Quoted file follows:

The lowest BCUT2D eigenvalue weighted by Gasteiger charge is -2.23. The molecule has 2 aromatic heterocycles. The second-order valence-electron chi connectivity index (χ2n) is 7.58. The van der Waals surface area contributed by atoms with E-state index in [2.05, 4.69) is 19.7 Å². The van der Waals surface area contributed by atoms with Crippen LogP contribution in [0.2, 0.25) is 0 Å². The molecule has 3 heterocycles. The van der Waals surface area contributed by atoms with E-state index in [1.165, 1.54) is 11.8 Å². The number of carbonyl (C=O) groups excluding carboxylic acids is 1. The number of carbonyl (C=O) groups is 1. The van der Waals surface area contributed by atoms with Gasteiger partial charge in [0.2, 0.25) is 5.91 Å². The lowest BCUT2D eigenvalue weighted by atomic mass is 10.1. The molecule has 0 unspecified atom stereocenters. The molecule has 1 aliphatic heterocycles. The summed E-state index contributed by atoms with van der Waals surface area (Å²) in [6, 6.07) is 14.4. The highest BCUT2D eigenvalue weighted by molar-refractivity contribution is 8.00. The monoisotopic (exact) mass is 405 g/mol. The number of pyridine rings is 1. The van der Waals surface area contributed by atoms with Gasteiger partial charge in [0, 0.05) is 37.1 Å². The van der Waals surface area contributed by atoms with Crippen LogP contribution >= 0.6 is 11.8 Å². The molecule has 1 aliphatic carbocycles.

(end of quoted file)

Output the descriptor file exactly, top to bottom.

The lowest BCUT2D eigenvalue weighted by Gasteiger charge is -2.23. The molecule has 2 aromatic heterocycles. The second-order valence-electron chi connectivity index (χ2n) is 7.58. The van der Waals surface area contributed by atoms with E-state index in [2.05, 4.69) is 19.7 Å². The van der Waals surface area contributed by atoms with Crippen LogP contribution in [0.2, 0.25) is 0 Å². The molecule has 3 heterocycles. The van der Waals surface area contributed by atoms with E-state index in [1.165, 1.54) is 11.8 Å². The number of carbonyl (C=O) groups excluding carboxylic acids is 1. The number of carbonyl (C=O) groups is 1. The van der Waals surface area contributed by atoms with Gasteiger partial charge in [0.2, 0.25) is 5.91 Å². The lowest BCUT2D eigenvalue weighted by atomic mass is 10.1. The molecule has 0 unspecified atom stereocenters. The molecule has 1 aliphatic heterocycles. The summed E-state index contributed by atoms with van der Waals surface area (Å²) in [6, 6.07) is 14.4. The highest BCUT2D eigenvalue weighted by molar-refractivity contribution is 8.00. The monoisotopic (exact) mass is 405 g/mol. The number of pyridine rings is 1. The van der Waals surface area contributed by atoms with Gasteiger partial charge in [0, 0.05) is 37.1 Å². The van der Waals surface area contributed by atoms with Crippen LogP contribution >= 0.6 is 11.8 Å². The molecule has 1 aliphatic carbocycles.